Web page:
Readers respond to their favorite Biblical Archaeology Review articles
Jacob “Safely” in Shechem
Seriously? Shalem is a city near Shechem and Malchizedek was the king of Sodom? (First Person: “From Shalem to Jerusalem,” BAR November/December 2019) Has the editor read the text in Hebrew, not a translation? It appears not to be the case.
The original Hebrew reads that Jacob arrived whole/safe in the city of Shechem. “Shalem” is used as an adverb to describe how he arrived. It is very clear from the text. After his experiences with Laban, Esau, and the wrestling angel, he arrived safe in Shechem, which is in the land of Canaan. Our commentators tell us he was happy to be safely there.
Secondly, Malchizedek is the G-d’s most high priest, and Bera is identified as the king of Sodom. The text reads that Abraham refused anything from the king of Sodom but did accept wine and bread from Malchizedek. Shalem he is referring to is the city of peace. Anything else is a misread of the Masoretic text in the original Hebrew.
Rabbi Yosef Ashkenazy
Rabbi, that is literally what chapter six of my book is about. There I challenge the Hebrew interpretation of שלם as “safely” in Genesis 33:18, and offer extensive evidence from the Bible why it should not be interpreted as such—and why the Septuagint correctly translated it as “Salem.” As for Bera and the identification of the king of Sodom, that’s the central thesis of my book: that the Masoretic text we have was altered early on to prevent Abram from having dealt favorably with the king of Sodom.—B.C.
L=Γ; What Is Gamma?
The letter in your November/December 2019 issue concerning symbols in garments mentions an inverted L on a garment worn by Jesus in a mosaic. Γ (Greek gamma) may be the intent, but I have no idea what it may have signified about Jesus.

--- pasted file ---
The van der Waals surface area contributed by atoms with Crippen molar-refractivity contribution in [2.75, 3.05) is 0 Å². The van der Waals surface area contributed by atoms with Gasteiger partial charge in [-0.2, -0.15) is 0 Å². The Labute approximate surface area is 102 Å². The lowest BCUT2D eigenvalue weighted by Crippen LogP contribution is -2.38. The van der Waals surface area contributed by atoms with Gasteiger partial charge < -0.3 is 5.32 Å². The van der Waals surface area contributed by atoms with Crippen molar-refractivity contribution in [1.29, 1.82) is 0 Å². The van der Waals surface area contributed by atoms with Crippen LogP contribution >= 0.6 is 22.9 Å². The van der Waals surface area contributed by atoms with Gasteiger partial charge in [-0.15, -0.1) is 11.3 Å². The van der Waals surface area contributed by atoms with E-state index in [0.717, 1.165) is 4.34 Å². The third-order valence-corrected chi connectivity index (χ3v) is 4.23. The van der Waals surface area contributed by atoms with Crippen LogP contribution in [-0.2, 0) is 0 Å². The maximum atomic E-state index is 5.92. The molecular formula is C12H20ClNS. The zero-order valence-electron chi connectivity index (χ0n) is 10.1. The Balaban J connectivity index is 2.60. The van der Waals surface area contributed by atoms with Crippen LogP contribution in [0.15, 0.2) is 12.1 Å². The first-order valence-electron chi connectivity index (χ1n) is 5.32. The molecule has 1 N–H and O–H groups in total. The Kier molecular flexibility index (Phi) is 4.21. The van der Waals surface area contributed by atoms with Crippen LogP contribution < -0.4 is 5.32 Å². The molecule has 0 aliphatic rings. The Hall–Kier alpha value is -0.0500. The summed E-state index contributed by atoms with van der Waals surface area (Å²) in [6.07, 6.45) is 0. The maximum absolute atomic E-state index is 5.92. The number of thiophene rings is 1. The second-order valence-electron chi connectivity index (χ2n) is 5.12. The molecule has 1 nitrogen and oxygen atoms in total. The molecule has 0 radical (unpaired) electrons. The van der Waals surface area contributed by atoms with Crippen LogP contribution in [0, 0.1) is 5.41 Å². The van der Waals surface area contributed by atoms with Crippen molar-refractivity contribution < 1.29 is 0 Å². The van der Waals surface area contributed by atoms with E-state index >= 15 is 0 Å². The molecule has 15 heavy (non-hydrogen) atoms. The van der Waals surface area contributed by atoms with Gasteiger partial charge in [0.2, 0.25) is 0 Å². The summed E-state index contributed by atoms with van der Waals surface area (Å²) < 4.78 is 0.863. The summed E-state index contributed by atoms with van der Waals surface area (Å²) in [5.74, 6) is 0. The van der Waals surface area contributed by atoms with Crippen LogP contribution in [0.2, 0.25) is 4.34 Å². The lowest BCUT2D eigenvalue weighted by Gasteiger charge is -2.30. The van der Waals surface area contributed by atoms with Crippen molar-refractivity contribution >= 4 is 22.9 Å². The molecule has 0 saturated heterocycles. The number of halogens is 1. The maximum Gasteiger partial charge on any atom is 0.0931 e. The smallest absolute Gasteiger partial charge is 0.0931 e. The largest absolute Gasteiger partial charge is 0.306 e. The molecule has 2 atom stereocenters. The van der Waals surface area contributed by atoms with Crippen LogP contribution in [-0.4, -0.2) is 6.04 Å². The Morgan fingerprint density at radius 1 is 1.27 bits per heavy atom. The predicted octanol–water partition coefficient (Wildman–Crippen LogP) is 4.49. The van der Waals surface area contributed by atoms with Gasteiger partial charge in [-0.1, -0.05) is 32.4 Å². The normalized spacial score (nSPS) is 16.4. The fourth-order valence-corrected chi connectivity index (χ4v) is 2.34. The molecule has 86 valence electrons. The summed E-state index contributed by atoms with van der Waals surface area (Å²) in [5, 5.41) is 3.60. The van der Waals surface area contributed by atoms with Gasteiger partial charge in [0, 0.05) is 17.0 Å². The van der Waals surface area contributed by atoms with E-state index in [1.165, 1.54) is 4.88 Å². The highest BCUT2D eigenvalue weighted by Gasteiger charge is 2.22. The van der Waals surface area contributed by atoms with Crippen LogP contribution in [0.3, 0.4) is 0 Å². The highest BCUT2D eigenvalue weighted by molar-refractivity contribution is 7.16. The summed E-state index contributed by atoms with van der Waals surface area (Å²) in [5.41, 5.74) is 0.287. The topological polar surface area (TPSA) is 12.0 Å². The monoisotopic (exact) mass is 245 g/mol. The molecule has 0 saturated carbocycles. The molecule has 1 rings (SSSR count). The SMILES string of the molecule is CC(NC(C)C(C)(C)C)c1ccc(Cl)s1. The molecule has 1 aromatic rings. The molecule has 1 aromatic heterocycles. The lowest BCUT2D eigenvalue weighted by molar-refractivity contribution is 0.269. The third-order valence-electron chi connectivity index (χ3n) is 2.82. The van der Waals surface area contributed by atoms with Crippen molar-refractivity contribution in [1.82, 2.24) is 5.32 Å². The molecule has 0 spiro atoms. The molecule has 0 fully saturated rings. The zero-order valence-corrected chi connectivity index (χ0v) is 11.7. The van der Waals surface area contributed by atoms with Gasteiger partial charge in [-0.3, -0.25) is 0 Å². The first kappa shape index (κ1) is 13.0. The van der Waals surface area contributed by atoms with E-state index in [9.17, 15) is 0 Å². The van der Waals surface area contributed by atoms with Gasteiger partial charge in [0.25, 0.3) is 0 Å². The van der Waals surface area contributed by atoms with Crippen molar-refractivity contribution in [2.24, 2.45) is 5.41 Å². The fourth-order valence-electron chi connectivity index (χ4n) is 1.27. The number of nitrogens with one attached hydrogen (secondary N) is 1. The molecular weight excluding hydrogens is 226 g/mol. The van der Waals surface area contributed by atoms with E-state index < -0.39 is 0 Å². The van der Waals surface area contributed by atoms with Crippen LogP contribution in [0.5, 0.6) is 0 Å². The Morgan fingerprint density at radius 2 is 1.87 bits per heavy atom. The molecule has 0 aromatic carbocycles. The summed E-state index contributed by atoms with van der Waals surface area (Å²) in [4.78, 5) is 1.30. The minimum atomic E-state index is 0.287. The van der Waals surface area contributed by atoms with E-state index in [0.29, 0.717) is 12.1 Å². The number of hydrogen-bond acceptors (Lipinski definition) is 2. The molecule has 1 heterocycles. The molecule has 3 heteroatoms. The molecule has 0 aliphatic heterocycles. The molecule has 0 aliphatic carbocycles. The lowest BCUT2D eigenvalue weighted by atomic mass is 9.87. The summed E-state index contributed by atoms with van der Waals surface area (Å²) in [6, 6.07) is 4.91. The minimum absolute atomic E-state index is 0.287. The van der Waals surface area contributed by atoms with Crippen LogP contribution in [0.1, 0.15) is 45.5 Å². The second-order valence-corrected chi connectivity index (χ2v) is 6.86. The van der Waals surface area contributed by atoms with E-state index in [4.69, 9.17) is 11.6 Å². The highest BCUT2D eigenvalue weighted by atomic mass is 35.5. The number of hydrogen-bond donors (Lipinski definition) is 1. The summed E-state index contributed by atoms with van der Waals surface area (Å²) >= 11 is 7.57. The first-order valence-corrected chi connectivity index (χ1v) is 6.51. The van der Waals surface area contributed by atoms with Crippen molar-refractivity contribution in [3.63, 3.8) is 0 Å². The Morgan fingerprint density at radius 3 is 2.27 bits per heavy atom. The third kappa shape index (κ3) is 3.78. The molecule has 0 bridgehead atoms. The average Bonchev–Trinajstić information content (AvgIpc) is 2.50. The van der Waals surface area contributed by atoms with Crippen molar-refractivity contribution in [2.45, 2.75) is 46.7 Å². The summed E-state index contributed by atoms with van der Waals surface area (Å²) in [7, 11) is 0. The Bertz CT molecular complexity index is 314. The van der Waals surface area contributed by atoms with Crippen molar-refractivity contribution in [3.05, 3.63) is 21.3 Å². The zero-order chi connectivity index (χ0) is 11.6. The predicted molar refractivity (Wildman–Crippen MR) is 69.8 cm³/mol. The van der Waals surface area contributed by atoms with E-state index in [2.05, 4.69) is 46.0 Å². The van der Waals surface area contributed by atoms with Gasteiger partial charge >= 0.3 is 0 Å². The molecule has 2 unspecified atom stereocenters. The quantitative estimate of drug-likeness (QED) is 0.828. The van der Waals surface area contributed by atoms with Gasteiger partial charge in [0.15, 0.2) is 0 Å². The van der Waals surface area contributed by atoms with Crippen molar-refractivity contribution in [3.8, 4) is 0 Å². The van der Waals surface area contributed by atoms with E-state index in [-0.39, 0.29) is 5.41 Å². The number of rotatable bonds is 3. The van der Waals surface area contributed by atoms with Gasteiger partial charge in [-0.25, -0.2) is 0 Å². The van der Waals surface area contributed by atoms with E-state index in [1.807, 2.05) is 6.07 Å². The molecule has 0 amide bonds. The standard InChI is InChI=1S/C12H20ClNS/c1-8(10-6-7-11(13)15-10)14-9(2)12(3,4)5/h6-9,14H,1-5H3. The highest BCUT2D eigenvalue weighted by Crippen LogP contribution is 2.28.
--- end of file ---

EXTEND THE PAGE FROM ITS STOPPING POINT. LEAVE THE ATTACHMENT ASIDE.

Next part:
Columbia, South Carolina
Criticism of Criticism
Your recent focus on race and sex is already producing “racism and sexism” as seen in Crawford’s book review (Reviews, BAR, November/December 2019). You are going to become as silly as most of academia these days as you criticize a long-term publisher of Protestant Christian material for publishing Protestant Christian material. Why should you obsess on the sex, race, and religion of the contributors to the Archaeology Study Bible? Why would we expect “alternative voices” in a publication directed to “conservative evangelical Protestants”? Your review lacks substance for any reader who desires to know what the book contains.
Carol K. Tharp
Please answer how Jesus was buried three days when he died on Friday afternoon and rose up on Sunday at sunrise. That is not three days. I can find no one to answer this.
Linda, this is because Jesus wasn’t buried for three days! Interestingly, the gospel authors Matthew and Luke knew of this problem as well. So while Mark 8:31 says, “the Son of Man must undergo great suffering, and be rejected by the elders, the chief priests, and the scribes, and be killed, and after three days rise again,” the authors of Matthew (16:21) and Luke (24:46)—both of whom have a copy of Mark sitting in front of them as they write their own gospels—changed this slightly to reflect the reality of the tradition and wrote, “and on the third day” be raised. You have noticed the same thing that Luke and Matthew noticed—that Friday afternoon to Sunday morning is not three full days, but it is three separate days. Good eyes!—B.C.
Bible, Not Archaeology
After getting BAR for 25 years or so, somehow, Hershel Shanks managed to make us Bible-believing Christians feel included in his wonderful editorials, articles, and magazine, even though we had our many differences. Your book review of the Archaeology Study Bible (Reviews, BAR, November/December 2019) is an example of a mean-spirited review (except for the end), totally on the side of those who do not believe a shred in the reliability and truth of the Hebrew Scriptures. Many of your readers do know a lot of history and evidence for the Bible’s truth.
I have been in Israel over ten times, and in almost every Middle Eastern country but Iraq. I have seen the names of Noah’s 16 grandsons, from the Table of Nations in Genesis 10, all over the Middle East. For example, the sons of Shem (the Semitic line) are Elam (ancient name of Persia), Asshir, Phut (Libya), and Aram is Syria. The ancient name of Egypt is Mizram. My husband is Egyptian and in Arabic Egypt is still called Mizram, Ham’s son. Cush and Seba are also grandsons. Another example, National Geographic has a wonderful movie out about the latest Jericho destruction dates, disproving Kenyan’s pottery dates, and fitting the biblical timeline. And there are many, many other examples of the truth of the Hebrew Bible.